Davis (Jake Gyllenhaal) thought his life was pretty good, but after his wife Julia (Heather Lind) dies in a car accident, he finds that things weren’t all what they cracked up to be: he didn’t really know Julia, and he simply overlooked all the things that weren’t right. In his grief, he writes a letter of complaint to a company filling vending machines, detailing not only that his candy got stuck in the machine, but his entire situation. The customer service rep Karen (Naomi Watts) who reads his letter finds herself intrigued and together with her son Chris (Judah Lewis), they starts playing no small part in Davis’ attempt to first destroy, then rebuild his life.
When I saw the trailer for Demolition for the first time, I was very much reminded of this tweet (that I can’t find anymore) where somebody wrote something along the lines of “look, it’s my favorite genre: woman dies so man can learn something about himself.” It seemed the perfect description for this film. I decided to see it despite of this, mostly because Jake Gyllenhaal can do pretty much anything. Unfortunately there really isn’t much more to this film than what you can see in the trailer.
Demolition has a pretty simple central conceit, and it states it pretty plainly: sometimes to understand what’s wrong, you have to take everything apart and only then, when you’ve located the problem and fixed it, can you put it back together again. That’s why Davis destroys his life with increasing aggression. Unfortunately what his attempt misses is that in order to learn something about the problem, you have to take things apart carefully, considering every piece and the role it plays and whether it still fulfills its role. There is none of that here. For a film that seems so simple on the surface, Demolition is excellent at mixing metaphors or not following/thinking them through.
Julia dies, setting the story and Davis’ character growth in motion and never plays a bigger part again other than being a point of contention between Davis and Julia’s father Phil (Chris Cooper) to fight over, only that Davis can then prove that he really did love and understand Julia better than her own father. And anyway, by that time Davis has another woman, Karen, in his life who is only there to make him grow, so Julia really isn’t needed anyway.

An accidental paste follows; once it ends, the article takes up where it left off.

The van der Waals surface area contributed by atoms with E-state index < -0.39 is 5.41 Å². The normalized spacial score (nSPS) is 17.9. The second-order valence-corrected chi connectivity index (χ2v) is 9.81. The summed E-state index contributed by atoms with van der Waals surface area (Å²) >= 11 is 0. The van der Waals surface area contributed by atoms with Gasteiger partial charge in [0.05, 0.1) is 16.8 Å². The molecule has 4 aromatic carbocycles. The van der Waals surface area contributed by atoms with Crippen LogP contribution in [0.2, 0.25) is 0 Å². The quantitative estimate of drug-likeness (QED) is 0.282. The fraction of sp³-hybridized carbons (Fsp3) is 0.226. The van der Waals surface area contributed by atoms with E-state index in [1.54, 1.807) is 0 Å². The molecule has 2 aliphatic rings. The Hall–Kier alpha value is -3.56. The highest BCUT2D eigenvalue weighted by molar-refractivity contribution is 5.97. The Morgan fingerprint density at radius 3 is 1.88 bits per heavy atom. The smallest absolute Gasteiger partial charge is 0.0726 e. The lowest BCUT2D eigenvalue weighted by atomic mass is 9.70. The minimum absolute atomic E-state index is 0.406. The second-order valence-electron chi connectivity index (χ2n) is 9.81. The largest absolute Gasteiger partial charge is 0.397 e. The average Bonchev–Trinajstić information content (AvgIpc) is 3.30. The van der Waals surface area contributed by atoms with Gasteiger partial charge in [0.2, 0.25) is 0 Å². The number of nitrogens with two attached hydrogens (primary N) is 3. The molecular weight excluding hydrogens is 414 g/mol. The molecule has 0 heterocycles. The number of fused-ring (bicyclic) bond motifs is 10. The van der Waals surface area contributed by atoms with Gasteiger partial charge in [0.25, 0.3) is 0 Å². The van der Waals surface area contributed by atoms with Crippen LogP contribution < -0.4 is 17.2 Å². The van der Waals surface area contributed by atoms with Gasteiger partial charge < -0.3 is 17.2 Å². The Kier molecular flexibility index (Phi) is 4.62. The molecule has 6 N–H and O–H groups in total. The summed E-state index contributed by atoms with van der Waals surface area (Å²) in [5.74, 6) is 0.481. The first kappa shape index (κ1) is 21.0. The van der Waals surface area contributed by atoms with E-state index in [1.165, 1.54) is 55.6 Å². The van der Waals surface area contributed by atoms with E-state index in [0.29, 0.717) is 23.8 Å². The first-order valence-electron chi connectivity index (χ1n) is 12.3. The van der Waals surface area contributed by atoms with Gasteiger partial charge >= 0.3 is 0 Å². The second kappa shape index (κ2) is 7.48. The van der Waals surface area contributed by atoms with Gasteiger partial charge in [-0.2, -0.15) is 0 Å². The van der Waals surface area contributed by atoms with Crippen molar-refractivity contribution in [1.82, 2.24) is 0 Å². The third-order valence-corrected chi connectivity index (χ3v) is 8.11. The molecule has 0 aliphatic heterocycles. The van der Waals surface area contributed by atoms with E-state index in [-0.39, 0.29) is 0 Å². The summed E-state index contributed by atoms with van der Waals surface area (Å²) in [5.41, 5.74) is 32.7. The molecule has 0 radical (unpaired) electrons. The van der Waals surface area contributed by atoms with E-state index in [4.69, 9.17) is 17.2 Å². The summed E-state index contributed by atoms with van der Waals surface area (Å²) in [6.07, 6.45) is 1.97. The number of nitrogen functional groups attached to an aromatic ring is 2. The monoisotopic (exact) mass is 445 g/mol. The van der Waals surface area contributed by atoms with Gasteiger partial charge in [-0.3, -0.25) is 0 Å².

The more understandable bonding happens between Davis and Karen’s son Chris. Chris has a lot of pent up anger and frustration and Davis’ quest to demolish everything in his path is ideal for him to let that out. No wonder that he likes to hang out with Davis. This leads, though, to one of the more uncomfortable plot lines about homosexuality/bisexuality I have recently seen: [SPOILERS] Chris tells Davis that he thinks he might be gay. Davis is taken aback at first by the confidence put into him, then suggests he may be bisexual if he doesn’t know if he likes girls or boys (which was great), and then proceeds to tell him that he really should hide all of that until he is able to leave the small town they live in. Chris doesn’t heed the advice, is seen out with another boy and gets beat up so much, he has to be hospitalized. There Karen tells him under tears that she just wants him to be himself. And then we never touch the subject again. [/SPOILERS] Way to send a weirdly mixed message.
At least the cast is really good, although apart from Gyllenhaal, they don’t really get much to work with. And time does pass quickly as you watch the film. But that doesn’t necessarily mean it is worth seeing. Well, unless Gyllenhaal’s face and talent are as much of a motivating factor for you as they are for me.
Summarizing: maybe if you’re really bored.